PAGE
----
How many letters must one erase in order to be liable to bring a korban?

The Melacha of writing in the Mishkan was implemented to write on the beams. Consecutive numbers were written on the beams in order to remember the correct place for each beam. Hence the minimum requirement is writing two digits. [5] Since the melacha of erasing is the diametrical opposite of writing, it too consists of erasing two digits to replace the two errant digits. [6]

Does the melacha only take place when two digits (or two letters) are erased?

The Biur Halacha [7] says that the object of the melacha is to enable the writing of two letters and not the erasure per se of two letters. Consequently, erasing an ink blot, a smudge or basically anything large enough that occupies the space of two letters is an issur doraisso.

The Bach [8] holds that if an ink blot or wax falls onto letters obscuring them from sight and one erases the ink blot thus exposing the letters, one would be chayav on account of the melacha of writing. [9] It is likewise ossur to erase dirt pasted over even one letter or digit.

It seems that this was a practical problem. A scribe would sometimes write a sefer Torah by the light of a candle and occasionally wax would drip onto the sefer Torah. During the reading of the portion on Shabbos they would discover that some letters are covered in wax and are obscured from sight. Since it is a problem to read the Torah by heart they were obligated to remove the wax. The Bach holds, as mentioned, that it is a severe issur to do so. The Mishna Berura [10] rules that in such an event they must read those words by heart and not take out another sefer Torah.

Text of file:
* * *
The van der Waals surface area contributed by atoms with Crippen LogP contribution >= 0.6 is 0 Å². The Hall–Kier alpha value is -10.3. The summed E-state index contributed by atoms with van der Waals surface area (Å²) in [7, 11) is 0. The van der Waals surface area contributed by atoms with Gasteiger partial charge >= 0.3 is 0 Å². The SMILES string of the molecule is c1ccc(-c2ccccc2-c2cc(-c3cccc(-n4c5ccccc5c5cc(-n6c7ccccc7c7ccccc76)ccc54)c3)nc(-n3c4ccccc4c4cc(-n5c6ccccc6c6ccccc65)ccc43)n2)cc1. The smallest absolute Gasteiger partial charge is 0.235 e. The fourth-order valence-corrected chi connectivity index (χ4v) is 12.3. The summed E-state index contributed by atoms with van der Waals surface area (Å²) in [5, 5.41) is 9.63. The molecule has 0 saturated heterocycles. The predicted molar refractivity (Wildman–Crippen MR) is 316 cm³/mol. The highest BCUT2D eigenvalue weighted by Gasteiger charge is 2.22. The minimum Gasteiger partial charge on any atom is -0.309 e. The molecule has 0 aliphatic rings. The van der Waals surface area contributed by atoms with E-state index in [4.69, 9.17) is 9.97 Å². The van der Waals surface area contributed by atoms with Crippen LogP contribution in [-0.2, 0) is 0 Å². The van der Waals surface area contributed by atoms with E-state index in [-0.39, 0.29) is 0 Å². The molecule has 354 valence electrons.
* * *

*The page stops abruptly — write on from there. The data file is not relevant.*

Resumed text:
Could this scenario be applicable in the home as well?

Yes, very easily. The Biur Halacha [11] writes that if two pages are stuck to each other where letters are located, either with wax, dirt or glue, separating the pages would be a problem of erasing. As many of us have experienced, the pages of a bentcher stick together at the letters with dried food, wine or such. Separating them generates this problem.

If two letters in a sefer Torah are touching, may one erase the point where they touch?